Rahul Gupta has been adding extra tours of the old INS building in the neighborhood because of intensifying interest in immigration. He suggests we’re more a nation of multicultural stories than a nation of immigrants.

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Is this a nation of immigrants?

Rahul Gupta asked that question of a group of people clustered around him in a hallway of the old Immigration and Naturalization Service (INS) building in Seattle’s Chinatown/International District.

Gupta was leading a tour of the building on May 6, the 135th anniversary of the Chinese Exclusion Act of 1882. The act was supposed to last 10 years, but the government kept renewing it until World War II, when our alliance with China made it awkward.

But that act, Gupta said, has colored America’s approach to immigration since.

“Immigration is about who gets to be here,” he said. “It’s about who gets to be American.”

Periodically, America turns hostile toward immigrants, especially when the country faces difficult economic times, or when some Americans fear being overwhelmed by people who seem so different.

This is one of those moments, which may be why a chance to remember some immigration history drew more people than Gupta expected. He’s the director of education and tours for the Wing Luke Museum of the Asian Pacific American Experience. He expected around 30 people, but more than 100 signed up, and he had to add extra tours.

The four-story building we were walking through was used as an immigration station from 1931 to 2004. Now it provides space for artists, but it was built primarily to enforce the Chinese Exclusion Act.

Significant numbers of Chinese began coming to the U.S. in the mid-1800s, pushed outward by famine at home and pulled toward America by jobs and by the chance of getting rich in the gold fields of California. The labor was welcomed at first. The newcomers built railroads, worked in logging camps and did other dangerous, labor-intensive work.

But as the economy in the U.S. developed troubles, white workers feared the competition for jobs. Every evil you can think of was attributed to the Chinese, which stoked the anti-Chinese sentiment that led to the exclusion act.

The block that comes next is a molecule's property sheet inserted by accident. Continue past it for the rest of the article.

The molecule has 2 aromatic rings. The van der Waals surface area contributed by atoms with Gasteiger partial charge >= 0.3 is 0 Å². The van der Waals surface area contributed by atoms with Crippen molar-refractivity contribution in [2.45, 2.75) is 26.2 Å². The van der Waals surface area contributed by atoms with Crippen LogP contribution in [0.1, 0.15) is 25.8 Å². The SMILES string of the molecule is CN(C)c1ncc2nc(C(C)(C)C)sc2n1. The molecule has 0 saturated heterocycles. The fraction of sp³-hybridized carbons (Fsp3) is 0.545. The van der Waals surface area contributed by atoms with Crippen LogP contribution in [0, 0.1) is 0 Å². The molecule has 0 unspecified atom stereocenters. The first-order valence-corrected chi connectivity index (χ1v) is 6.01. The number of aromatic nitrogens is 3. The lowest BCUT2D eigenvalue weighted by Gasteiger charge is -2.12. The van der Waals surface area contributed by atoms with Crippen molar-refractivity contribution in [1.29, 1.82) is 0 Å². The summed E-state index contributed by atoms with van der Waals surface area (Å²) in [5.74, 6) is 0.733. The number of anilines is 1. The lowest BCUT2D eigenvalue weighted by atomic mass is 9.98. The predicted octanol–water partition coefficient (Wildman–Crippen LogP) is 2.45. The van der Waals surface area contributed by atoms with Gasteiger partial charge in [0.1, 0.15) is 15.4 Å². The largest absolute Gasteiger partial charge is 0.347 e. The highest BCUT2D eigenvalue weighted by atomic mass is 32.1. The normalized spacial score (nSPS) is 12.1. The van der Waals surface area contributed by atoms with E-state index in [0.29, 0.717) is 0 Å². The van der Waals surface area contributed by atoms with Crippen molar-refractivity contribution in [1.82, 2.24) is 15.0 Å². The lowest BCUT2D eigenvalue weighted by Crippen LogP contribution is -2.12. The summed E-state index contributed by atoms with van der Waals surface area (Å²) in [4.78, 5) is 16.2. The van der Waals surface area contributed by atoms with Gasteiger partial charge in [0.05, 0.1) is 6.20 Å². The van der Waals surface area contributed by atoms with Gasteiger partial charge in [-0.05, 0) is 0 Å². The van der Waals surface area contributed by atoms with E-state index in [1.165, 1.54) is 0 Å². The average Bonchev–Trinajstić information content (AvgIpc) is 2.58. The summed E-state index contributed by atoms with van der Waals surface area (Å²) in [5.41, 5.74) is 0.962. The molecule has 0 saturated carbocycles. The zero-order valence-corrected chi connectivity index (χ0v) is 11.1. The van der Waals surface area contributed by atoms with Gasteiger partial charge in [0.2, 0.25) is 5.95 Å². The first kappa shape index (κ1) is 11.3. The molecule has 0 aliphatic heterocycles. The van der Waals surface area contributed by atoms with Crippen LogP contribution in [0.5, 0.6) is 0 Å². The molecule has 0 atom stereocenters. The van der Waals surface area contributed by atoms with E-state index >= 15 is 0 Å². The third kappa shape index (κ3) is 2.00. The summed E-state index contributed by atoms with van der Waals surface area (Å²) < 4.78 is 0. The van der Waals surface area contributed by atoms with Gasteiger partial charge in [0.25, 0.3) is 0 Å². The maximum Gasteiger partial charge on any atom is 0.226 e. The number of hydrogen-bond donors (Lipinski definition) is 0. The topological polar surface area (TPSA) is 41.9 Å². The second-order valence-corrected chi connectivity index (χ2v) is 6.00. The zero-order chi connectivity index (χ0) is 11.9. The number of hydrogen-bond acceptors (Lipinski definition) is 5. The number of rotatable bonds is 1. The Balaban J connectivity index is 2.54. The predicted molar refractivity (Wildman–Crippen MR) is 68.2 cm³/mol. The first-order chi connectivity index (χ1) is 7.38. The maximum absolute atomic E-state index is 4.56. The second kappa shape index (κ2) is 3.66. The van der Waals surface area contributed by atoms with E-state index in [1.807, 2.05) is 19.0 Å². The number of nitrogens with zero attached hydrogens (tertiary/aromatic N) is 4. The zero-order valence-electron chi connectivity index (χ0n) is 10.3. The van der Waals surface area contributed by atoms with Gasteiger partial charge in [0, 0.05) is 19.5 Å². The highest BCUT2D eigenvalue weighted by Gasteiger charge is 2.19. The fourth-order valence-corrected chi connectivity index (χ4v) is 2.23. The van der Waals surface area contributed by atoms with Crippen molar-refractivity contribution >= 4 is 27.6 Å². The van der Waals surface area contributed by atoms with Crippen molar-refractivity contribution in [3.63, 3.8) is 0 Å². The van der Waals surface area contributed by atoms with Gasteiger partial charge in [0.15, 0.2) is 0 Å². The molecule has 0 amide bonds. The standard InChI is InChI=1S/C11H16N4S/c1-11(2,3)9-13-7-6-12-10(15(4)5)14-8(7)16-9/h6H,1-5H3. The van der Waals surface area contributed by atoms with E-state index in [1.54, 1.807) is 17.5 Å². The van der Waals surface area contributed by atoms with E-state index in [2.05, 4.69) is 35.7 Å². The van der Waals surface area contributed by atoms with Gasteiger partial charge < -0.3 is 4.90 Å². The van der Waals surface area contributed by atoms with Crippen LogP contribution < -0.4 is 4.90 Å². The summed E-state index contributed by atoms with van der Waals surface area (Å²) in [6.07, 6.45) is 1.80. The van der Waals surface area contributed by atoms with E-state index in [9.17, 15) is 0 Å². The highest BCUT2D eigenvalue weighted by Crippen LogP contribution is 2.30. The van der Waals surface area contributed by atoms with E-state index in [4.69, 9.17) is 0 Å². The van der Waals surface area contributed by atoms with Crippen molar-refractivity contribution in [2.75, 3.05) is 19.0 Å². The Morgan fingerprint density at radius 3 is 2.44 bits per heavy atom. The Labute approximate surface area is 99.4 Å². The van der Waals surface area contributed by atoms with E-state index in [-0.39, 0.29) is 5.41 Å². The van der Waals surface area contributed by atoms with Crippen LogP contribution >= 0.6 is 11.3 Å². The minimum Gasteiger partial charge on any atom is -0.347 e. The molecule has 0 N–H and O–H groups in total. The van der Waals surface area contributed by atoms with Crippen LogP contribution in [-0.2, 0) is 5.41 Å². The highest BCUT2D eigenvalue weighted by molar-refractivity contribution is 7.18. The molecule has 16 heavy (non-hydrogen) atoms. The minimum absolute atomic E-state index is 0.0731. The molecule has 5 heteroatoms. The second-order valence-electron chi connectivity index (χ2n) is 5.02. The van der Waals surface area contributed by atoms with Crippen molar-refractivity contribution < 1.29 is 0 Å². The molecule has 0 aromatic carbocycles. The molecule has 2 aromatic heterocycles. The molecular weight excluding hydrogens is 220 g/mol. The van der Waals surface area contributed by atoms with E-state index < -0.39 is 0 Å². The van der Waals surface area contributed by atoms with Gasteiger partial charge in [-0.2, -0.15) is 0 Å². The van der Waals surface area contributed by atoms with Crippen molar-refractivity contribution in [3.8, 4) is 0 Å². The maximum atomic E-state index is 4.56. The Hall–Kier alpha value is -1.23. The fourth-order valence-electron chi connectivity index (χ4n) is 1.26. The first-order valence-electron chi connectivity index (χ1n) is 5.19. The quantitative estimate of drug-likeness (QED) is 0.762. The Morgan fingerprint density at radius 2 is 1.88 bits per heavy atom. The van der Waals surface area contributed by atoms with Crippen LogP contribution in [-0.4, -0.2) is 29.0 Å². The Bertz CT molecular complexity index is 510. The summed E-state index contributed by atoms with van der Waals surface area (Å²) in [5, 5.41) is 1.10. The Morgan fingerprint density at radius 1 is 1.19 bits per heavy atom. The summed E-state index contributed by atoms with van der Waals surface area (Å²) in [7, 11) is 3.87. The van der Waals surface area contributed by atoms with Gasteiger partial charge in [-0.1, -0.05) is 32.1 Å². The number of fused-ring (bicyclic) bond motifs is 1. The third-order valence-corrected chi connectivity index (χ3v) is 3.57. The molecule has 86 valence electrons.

In Seattle, hostility rose to the point that half the Chinese population fled the city, then, in February 1886, some white residents rioted to drive the rest of the Chinese people out. According to an account in historylink.org, the Chinese population of Seattle dropped from nearly 1,000 to a few dozen. In Tacoma, officials ran Chinese residents out of town the previous November, and Chinese people were under assault across the state.

When immigrants are demonized, and efforts are made to keep specific ones out, as is happening now, the rejoinder is often a plea for acceptance based on the idea that the United States is a nation of immigrants.

Gupta reminds us that where we are standing was once Duwamish land.

Certainly, Gupta says, many people have chosen to come to the United States, but saying that we are a nation of immigrants leaves out people who came as refugees. It leaves out people who occupied the continent before there was an American nation, and people who were brought here against their will.

This is a nation of people who have many different stories to tell about how their families came to be here. Each group story and even each family within a given group has its own version of the larger story.

Gupta told me later that his mother and father came from separate parts of India to get an education in the U.S. They came in the 1960s and met at a university in Florida. Gupta was born in Cincinnati and grew up first in New Jersey, where the family had friends from many ethnic backgrounds, then Dallas, where the family was often bullied for being different, for being Hindu or for being too dark.

He learned how to throw a punch, but he also began thinking about America and its peoples. In school, Gupta said, “There wasn’t one history book that spoke to the experiences of any of my friends of color.” How would people learn what it is to be an American?

Gupta sees the museum galleries and the neighborhood outside as classrooms and himself as an educator trying to give people the context they need to see the world more clearly.

He’s especially proud that about two years ago the museum began partnering with schools and school districts to add to the stories students get from their textbooks.

The INS building has a second-floor courtyard, where detainees would get a little air. The walls are covered with the names of places of origin, such as China, but more recently El Salvador, Michoacan, Honduras, Vietnam.

People need to have their stories told and their existence acknowledged. We are a nation of many stories.